Burdur is in Turkey‘s Lakes District, inland from the Mediterranean coast.

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Burdur is a small city with 250,000 inhabitants, 80,000 of whom live in the city center. It is one of the oldest settlements in the world, dating back to 7000 BC. Burdur is a cosy city offering natural and historical treasures but not much of a nightlife. One day is more than enough time to spend in the city center for examining the architecture, visiting the museum, meeting with the warm people and tasting the delicious food. Another day should be spend for the surrounding areas; ancient city, cavern and the lakes. There are several theories about the origin of the name Burdur. In Greek mythology, Ulis, escaping from the gods heard Ezostas (“stop here” in Latin) and located here. The translation of the Ezostas (Burada Dur) transforms into Burdur. Another theory is that the name comes from the Tumulus near the train station, Polydorion. One theory is that the name is transformed from the word “Limobrama”, old name of the region meaning “the land of the lakes”. There are at least ten other rumors.

The only public transportation option to get to Burdur is bus travel.

Burdur is not a big city so walking is advised to tour all of the city. The city center has mainly few main roads crossing each other and there is no need for a public transportation. If needed, dolmuşes (little buses) may be used. It is hard to pick a taxi from the roads so calling a taxi is advised. The taxis are secure and drivers almost never try to cheat, but the rates are relatively more expensive than other cities.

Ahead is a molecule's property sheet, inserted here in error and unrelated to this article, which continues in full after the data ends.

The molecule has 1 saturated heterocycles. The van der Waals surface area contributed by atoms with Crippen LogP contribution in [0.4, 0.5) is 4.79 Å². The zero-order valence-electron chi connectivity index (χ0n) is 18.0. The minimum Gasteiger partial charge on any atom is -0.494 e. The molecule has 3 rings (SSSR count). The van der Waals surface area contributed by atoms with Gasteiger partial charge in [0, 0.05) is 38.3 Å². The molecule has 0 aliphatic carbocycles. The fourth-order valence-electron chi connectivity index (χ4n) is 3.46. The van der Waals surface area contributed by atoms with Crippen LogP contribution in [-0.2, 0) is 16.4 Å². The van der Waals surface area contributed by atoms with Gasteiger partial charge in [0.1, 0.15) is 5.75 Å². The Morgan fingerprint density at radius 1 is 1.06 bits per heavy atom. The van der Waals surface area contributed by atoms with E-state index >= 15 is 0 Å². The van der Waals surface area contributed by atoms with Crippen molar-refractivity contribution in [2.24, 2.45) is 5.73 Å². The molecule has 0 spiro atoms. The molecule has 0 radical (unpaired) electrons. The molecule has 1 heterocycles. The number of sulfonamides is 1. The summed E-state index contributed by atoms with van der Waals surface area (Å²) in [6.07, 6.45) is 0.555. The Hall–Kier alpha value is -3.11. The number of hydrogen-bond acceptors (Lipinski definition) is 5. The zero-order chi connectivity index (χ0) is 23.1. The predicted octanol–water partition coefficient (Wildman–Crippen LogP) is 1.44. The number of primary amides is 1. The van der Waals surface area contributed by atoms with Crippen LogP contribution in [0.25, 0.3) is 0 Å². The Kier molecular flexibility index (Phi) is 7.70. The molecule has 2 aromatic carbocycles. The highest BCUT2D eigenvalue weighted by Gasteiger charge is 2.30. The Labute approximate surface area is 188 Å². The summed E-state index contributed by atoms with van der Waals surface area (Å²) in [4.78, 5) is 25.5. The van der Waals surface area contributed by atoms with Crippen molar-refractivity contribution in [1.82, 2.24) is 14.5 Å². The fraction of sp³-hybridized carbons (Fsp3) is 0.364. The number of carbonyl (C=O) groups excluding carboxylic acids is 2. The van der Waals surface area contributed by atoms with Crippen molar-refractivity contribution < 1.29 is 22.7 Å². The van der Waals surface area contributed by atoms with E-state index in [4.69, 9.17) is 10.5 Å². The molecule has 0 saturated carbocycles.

Burdur people are very kind and helpful for directions but there may be some communication problems with elderly people. Try to approach youngsters to communicate in English.

Burdur Museum is a must see, it offers more than you can expect from such a little city. The museum was awarded a special prize from European Museums Forum in 2008. You may either buy a ticket or buy a Museum Card which is 4-5 times regular ticket price. A museum card is valid for a year and allows the bearer to enter most museums for free. Beside the museum, there is a little antique store with not much to offer but still, it is worth a look. (Bargaining is advised and keep in mind that some old coins cannot be taken out of the country: Even carrying them may violate laws.)

Burdur Yukarı Pazar

A traveller should visit Yukarı Pazar (Upper Bazaar) which is around the Ulu Cami (which is the most remarkable mosque in Burdur) Although there is too little to buy as a souvenir, the atmosphere is lovely. You will feel like travelling back 30 years. If you catch the bazaar day, incredibly tasty fruits should be bought without hesitation. In the mid-day, you may encounter the part of the funeral ceremony and final prayer for the deceased in Ulu Cami. Although it is a depressing sight, if you are still interested, you should avoid mixing with the crowd and taking photographs. It is considered to be rude. From Ulu Cami, the perfect route will be towards the Eski Hamam (Old Turkish Bath). Although the hamam is ruined, the narrow curved roads with cobblestones between architecturally beautiful houses gives a warm feeling. Try to communicate with the elderly people sitting on the sidewalks (you can always see them). Even if they know no English at all, they will welcome you, even invite you for a cup of tea. In Burdur, people are not bigots, but still do not mention alcohol and/or gay related subjects, especially with elderly people.

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